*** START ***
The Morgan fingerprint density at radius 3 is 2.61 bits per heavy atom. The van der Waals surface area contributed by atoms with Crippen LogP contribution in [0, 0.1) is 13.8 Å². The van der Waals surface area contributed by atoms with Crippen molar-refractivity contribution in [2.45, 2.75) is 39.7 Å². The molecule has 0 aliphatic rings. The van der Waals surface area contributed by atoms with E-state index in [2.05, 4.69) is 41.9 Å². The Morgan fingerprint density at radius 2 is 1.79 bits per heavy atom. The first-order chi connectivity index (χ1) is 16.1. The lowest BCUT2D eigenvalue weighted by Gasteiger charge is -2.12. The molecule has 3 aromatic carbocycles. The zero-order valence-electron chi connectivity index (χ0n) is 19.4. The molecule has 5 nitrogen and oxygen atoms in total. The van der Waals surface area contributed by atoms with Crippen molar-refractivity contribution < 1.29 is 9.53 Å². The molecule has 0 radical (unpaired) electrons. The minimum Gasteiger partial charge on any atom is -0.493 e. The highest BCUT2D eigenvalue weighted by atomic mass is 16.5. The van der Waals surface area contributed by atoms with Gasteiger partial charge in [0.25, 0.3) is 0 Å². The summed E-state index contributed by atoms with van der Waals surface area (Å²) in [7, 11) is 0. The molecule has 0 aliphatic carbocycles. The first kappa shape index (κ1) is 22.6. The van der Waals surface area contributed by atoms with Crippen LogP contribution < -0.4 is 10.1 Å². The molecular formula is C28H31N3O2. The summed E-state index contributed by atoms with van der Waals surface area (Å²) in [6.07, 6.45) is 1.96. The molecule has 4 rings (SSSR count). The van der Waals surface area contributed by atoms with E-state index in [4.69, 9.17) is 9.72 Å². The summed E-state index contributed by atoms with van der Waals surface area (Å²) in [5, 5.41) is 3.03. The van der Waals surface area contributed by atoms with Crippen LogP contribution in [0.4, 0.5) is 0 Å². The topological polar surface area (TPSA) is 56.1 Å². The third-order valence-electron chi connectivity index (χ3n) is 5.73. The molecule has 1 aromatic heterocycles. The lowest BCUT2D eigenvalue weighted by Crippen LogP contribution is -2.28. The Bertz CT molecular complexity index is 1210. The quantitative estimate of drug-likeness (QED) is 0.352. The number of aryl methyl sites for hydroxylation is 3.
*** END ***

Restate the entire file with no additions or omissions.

The Morgan fingerprint density at radius 3 is 2.61 bits per heavy atom. The van der Waals surface area contributed by atoms with Crippen LogP contribution in [0, 0.1) is 13.8 Å². The van der Waals surface area contributed by atoms with Crippen molar-refractivity contribution in [2.45, 2.75) is 39.7 Å². The molecule has 0 aliphatic rings. The van der Waals surface area contributed by atoms with E-state index in [2.05, 4.69) is 41.9 Å². The Morgan fingerprint density at radius 2 is 1.79 bits per heavy atom. The first-order chi connectivity index (χ1) is 16.1. The lowest BCUT2D eigenvalue weighted by Gasteiger charge is -2.12. The molecule has 3 aromatic carbocycles. The zero-order valence-electron chi connectivity index (χ0n) is 19.4. The molecule has 5 nitrogen and oxygen atoms in total. The van der Waals surface area contributed by atoms with Crippen molar-refractivity contribution < 1.29 is 9.53 Å². The molecule has 0 radical (unpaired) electrons. The minimum Gasteiger partial charge on any atom is -0.493 e. The highest BCUT2D eigenvalue weighted by atomic mass is 16.5. The van der Waals surface area contributed by atoms with Gasteiger partial charge in [0.25, 0.3) is 0 Å². The summed E-state index contributed by atoms with van der Waals surface area (Å²) in [7, 11) is 0. The molecule has 0 aliphatic carbocycles. The first kappa shape index (κ1) is 22.6. The van der Waals surface area contributed by atoms with Crippen LogP contribution < -0.4 is 10.1 Å². The molecular formula is C28H31N3O2. The summed E-state index contributed by atoms with van der Waals surface area (Å²) in [6.07, 6.45) is 1.96. The molecule has 4 rings (SSSR count). The van der Waals surface area contributed by atoms with E-state index in [4.69, 9.17) is 9.72 Å². The summed E-state index contributed by atoms with van der Waals surface area (Å²) in [5, 5.41) is 3.03. The van der Waals surface area contributed by atoms with Crippen LogP contribution in [0.4, 0.5) is 0 Å². The topological polar surface area (TPSA) is 56.1 Å². The third-order valence-electron chi connectivity index (χ3n) is 5.73. The molecule has 1 aromatic heterocycles. The lowest BCUT2D eigenvalue weighted by Crippen LogP contribution is -2.28. The Bertz CT molecular complexity index is 1210. The quantitative estimate of drug-likeness (QED) is 0.352. The number of aryl methyl sites for hydroxylation is 3.